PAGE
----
To mark the decennial of the state-led Gujarat genocide of 2002, Centre for Dalit and Minority Studies, Jamia Millia Islamia organised a discussion on the Communal and Targeted Violence (Access to Justice and Reparation) Bill, 2011, as drafted by UPA’s National Advisory Council, on Feb. 27. The discussion was chaired by Justice Rajinder Sachar, former Chief Justice, High Court of Delhi, and an introductory note was delivered by Najeeb Jung, Vice Chancellor of JMI.
Farah Naqvi, an activist and member of National Advisory Council (NAC) headed by Sonia Gandhi, pressed for the need of the Bill. “When people are brutalised because of the identity, then there must be a law,” she said. She termed the statements like ‘this bill will divide the country’ as ludicrous and said “stringent laws are a must to tackle the problem of dereliction of duties.” Ms Naqvi discussed various components of the Bill and said this Bill proposes to recognise single incidents of violence, which earlier were not included in the acts of riots. She also called reparation a right of the victim and not a charity or mere compensation. Citing the reference of the recent police brutality in Gopalgarh, she urged that the Bill should be passed.
John Dayal, another member of NIC, who himself had been part of the team which drafted the Bill, also supported the Bill. However, he said, “There should be some changes in the Bill.” He expressed dissatisfaction over the role of the media and some so-called secular newspapers that joined the chorus with every BJP-inclined newspaper. “Hindutva has changed (the situation) drastically in last few decades and you have a feel of it in police stations, jails, courts, military camps, etc.,” he said. “It is time to call spade a spade,” he asserted.
AS Dulat, ex chief RAW, IB, expressed concerns and said that the Bill should be adopted. He maintained his point that police and security forces are not always impartial. He even accepted that there is no recruitment of Muslims in RAW, however he expressed dissatisfaction over the way Muslim leadership is working and called it ‘far from inspiring.’ “Sikhs fought back after 1984 riots and are now standing equally in the ranks, then why not Muslims,” he added.
Justice Sachar, meanwhile, was deeply concerned about the overall ambience of pessimism among the Muslim community and urged that the community should not feel they are the second class citizens and neither should the state treat them in such a fashion. In his presidential speech, he said, “Muslim should not feel that he is at somebody’s mercy.” He expressed apprehensions as to whether the Bill would be of any help for the minorities because the people who would be maintaining its execution would remain the same. He concluded his talk by saying: ‘If a nation cannot ensure minorities their rights, it ceases to be a civilized nation.’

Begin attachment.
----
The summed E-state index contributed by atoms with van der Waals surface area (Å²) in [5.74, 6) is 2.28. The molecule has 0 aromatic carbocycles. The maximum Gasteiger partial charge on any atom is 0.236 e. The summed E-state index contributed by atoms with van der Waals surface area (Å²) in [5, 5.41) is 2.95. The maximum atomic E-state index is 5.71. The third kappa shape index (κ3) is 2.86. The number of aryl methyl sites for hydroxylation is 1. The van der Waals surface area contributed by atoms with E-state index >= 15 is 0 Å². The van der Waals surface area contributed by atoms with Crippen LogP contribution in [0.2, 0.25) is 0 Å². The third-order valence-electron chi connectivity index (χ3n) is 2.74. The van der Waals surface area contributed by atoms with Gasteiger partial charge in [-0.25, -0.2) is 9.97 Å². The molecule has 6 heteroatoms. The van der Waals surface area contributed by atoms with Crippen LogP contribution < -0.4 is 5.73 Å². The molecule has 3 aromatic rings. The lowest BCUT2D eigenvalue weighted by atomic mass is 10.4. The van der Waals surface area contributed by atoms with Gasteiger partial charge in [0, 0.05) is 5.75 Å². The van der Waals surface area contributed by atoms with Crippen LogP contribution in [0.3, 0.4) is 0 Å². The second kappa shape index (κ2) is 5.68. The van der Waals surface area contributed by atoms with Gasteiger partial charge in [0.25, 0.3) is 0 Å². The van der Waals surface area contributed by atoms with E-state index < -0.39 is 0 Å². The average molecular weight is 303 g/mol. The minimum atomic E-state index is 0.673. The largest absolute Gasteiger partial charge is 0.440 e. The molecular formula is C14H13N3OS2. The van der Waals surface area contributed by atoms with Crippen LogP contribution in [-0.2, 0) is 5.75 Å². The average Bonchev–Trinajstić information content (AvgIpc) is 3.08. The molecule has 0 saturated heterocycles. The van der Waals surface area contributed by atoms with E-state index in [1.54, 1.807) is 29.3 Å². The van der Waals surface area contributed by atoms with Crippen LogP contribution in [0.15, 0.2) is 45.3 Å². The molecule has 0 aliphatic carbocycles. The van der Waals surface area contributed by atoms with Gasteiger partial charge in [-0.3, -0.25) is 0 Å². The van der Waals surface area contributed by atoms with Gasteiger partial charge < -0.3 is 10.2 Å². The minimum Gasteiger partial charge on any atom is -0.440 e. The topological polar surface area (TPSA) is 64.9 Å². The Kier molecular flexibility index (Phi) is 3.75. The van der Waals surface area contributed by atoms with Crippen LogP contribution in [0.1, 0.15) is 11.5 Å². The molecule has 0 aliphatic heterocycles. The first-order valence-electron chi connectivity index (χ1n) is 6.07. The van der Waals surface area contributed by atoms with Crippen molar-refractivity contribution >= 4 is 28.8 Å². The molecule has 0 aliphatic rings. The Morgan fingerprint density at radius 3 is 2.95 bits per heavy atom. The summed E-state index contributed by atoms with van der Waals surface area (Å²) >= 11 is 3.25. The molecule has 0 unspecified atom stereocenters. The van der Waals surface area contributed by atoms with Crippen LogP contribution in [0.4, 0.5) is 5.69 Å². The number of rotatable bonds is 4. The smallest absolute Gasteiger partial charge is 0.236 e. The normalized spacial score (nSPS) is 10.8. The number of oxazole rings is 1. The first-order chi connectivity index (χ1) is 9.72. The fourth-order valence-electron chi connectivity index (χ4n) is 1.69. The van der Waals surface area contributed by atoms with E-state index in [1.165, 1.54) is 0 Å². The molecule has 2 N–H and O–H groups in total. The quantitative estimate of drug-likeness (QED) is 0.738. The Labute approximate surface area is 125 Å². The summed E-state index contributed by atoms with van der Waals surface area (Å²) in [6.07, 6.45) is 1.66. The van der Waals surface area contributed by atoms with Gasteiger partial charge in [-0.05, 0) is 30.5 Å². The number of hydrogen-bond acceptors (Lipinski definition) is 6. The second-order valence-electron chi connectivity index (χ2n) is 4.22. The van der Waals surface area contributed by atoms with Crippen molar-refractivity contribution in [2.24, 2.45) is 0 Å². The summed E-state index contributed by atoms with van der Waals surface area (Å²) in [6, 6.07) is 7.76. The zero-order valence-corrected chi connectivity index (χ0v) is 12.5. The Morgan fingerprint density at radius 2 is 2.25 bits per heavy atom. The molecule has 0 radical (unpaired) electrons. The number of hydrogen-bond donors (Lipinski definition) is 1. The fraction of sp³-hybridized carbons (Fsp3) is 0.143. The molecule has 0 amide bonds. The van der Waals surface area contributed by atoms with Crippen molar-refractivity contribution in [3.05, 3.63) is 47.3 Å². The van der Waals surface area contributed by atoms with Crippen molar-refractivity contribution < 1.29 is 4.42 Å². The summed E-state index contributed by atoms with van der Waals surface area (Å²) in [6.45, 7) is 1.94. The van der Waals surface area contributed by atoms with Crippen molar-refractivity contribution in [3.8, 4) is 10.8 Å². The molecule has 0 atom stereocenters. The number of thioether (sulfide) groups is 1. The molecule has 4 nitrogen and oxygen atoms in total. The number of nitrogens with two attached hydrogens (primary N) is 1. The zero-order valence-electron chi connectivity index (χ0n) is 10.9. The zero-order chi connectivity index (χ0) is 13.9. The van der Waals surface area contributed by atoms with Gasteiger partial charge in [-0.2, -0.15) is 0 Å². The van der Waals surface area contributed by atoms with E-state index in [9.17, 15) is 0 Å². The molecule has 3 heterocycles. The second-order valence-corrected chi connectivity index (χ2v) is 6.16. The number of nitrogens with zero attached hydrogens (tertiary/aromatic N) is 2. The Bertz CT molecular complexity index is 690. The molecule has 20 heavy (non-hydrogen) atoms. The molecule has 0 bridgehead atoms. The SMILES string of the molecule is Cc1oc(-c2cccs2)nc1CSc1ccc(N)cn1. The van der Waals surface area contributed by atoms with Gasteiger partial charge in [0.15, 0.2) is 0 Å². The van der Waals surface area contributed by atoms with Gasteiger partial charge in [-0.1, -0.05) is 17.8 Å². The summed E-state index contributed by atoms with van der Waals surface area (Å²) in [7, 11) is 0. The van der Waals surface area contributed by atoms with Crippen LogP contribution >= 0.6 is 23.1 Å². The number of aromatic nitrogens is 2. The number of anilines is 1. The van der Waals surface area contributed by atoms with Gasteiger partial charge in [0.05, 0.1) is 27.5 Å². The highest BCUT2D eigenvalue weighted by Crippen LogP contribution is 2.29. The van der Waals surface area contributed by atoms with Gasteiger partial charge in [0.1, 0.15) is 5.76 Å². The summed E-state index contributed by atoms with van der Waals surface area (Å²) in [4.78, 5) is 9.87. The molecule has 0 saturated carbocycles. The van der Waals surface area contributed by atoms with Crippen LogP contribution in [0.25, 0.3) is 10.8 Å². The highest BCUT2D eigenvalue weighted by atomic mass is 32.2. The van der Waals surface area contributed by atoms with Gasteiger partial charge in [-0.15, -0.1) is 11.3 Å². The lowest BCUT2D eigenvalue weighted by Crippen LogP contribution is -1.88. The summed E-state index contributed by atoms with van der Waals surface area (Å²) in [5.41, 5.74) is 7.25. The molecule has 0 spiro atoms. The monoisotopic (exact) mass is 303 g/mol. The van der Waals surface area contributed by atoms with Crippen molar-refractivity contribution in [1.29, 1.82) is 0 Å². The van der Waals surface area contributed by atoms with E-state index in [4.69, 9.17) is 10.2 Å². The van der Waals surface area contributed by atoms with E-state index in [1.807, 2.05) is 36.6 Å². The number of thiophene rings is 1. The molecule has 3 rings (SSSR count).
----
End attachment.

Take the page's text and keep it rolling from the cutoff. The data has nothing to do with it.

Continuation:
Mr. Ejaz Ahmed Aslam, Assistant Secretary-General of Jamaat-e-Islami Hind said, “The issue we are discussing is not only of academic nature, but it is a serious question.” Citing the examples of Ishrat Jahan and Kausar Bi, who were killed in cold blood, Mr. Aslam asserted that we need to awaken the conscience of people regarding such atrocities. He supported the Bill wholeheartedly and said, “Media and journalists should play a more robust, responsible and pro-active role in bringing such matters into light.”
Vrinda Grover, a senior lawyer and activist, thrashed the idea of ‘everybody is equal before law,’ as she said that the authorities enjoy statutory immunity. Mentioning the dreadful incident of killing of Ehsan Jafri, she said besides repeated calls the police did not come for the rescue and neglected their duty to protect the citizens of the country. Hence there is a need for a Bill to book them under the case of dereliction of duty. “Compensation is a right of a victim and it should not vary from state to state and it should not be the duty of the victim with no resources at hand to move the court for compensation, instead the state itself should come to deliver their compensation as it is their fault that they could not protect the citizen,” she asserted.
Altaf Massodi, a journalist, said the Bill should propose severe punishment on the law enforcement agencies who fail to secure citizens and often connive in acts of violence. A democracy should ensure its public servants stand responsible for its citizens, he added. Syed Shahabuddin, ex MP, lamented, “No species on earth is as cruel as man is and has been.” He further said that the composite recruitment in police, military and other security forces can help in bringing down the level of violence.
With almost all the people backing the Bill in one way or the other, the only person who vehemently opposed the Bill was Chandan Mitra, Editor, The Pioneer. Mitra, who was found reading excerpts from the book written by a member of RSS, called the Bill divisive, anti-secular, unconstitutional and pernicious. He even said that those who are pressing hard to pass this Bill will ‘never be able to pass it,’ and hoped that the Bill does not see the light of the day. By giving various ludicrous examples of how the Bill might be misused, he pressed for the abolishment of the Bill. All his talk was based on assumptions and he sidelined the facts on the ground. He was even confronted by Farah Naqvi, however he maintained his stand.